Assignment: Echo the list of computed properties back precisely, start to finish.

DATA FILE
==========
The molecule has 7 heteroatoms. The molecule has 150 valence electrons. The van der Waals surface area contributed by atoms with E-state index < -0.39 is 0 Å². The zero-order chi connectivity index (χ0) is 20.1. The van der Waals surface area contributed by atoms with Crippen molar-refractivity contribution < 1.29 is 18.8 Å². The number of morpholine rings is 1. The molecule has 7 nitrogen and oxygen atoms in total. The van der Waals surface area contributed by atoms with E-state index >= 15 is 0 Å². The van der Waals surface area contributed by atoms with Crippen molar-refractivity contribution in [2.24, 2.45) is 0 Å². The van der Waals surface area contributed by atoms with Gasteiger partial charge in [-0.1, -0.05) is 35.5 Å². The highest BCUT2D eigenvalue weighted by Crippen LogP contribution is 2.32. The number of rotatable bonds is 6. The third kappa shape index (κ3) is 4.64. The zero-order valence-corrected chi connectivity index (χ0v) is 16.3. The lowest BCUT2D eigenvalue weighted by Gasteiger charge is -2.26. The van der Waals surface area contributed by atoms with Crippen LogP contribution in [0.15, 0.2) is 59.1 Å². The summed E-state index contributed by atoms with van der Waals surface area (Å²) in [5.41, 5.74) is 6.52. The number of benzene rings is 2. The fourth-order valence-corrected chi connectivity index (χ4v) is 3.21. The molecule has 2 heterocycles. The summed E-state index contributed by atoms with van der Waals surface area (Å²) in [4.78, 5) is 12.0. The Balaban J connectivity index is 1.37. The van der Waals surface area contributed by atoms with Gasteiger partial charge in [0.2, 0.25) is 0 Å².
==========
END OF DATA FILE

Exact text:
The molecule has 7 heteroatoms. The molecule has 150 valence electrons. The van der Waals surface area contributed by atoms with E-state index < -0.39 is 0 Å². The zero-order chi connectivity index (χ0) is 20.1. The van der Waals surface area contributed by atoms with Crippen molar-refractivity contribution < 1.29 is 18.8 Å². The number of morpholine rings is 1. The molecule has 7 nitrogen and oxygen atoms in total. The van der Waals surface area contributed by atoms with E-state index >= 15 is 0 Å². The van der Waals surface area contributed by atoms with Crippen molar-refractivity contribution in [2.24, 2.45) is 0 Å². The van der Waals surface area contributed by atoms with Gasteiger partial charge in [-0.1, -0.05) is 35.5 Å². The highest BCUT2D eigenvalue weighted by Crippen LogP contribution is 2.32. The number of rotatable bonds is 6. The third kappa shape index (κ3) is 4.64. The zero-order valence-corrected chi connectivity index (χ0v) is 16.3. The lowest BCUT2D eigenvalue weighted by Gasteiger charge is -2.26. The van der Waals surface area contributed by atoms with Crippen LogP contribution in [0.15, 0.2) is 59.1 Å². The summed E-state index contributed by atoms with van der Waals surface area (Å²) in [5.41, 5.74) is 6.52. The number of benzene rings is 2. The fourth-order valence-corrected chi connectivity index (χ4v) is 3.21. The molecule has 2 heterocycles. The summed E-state index contributed by atoms with van der Waals surface area (Å²) in [4.78, 5) is 12.0. The Balaban J connectivity index is 1.37. The van der Waals surface area contributed by atoms with Gasteiger partial charge in [0.2, 0.25) is 0 Å².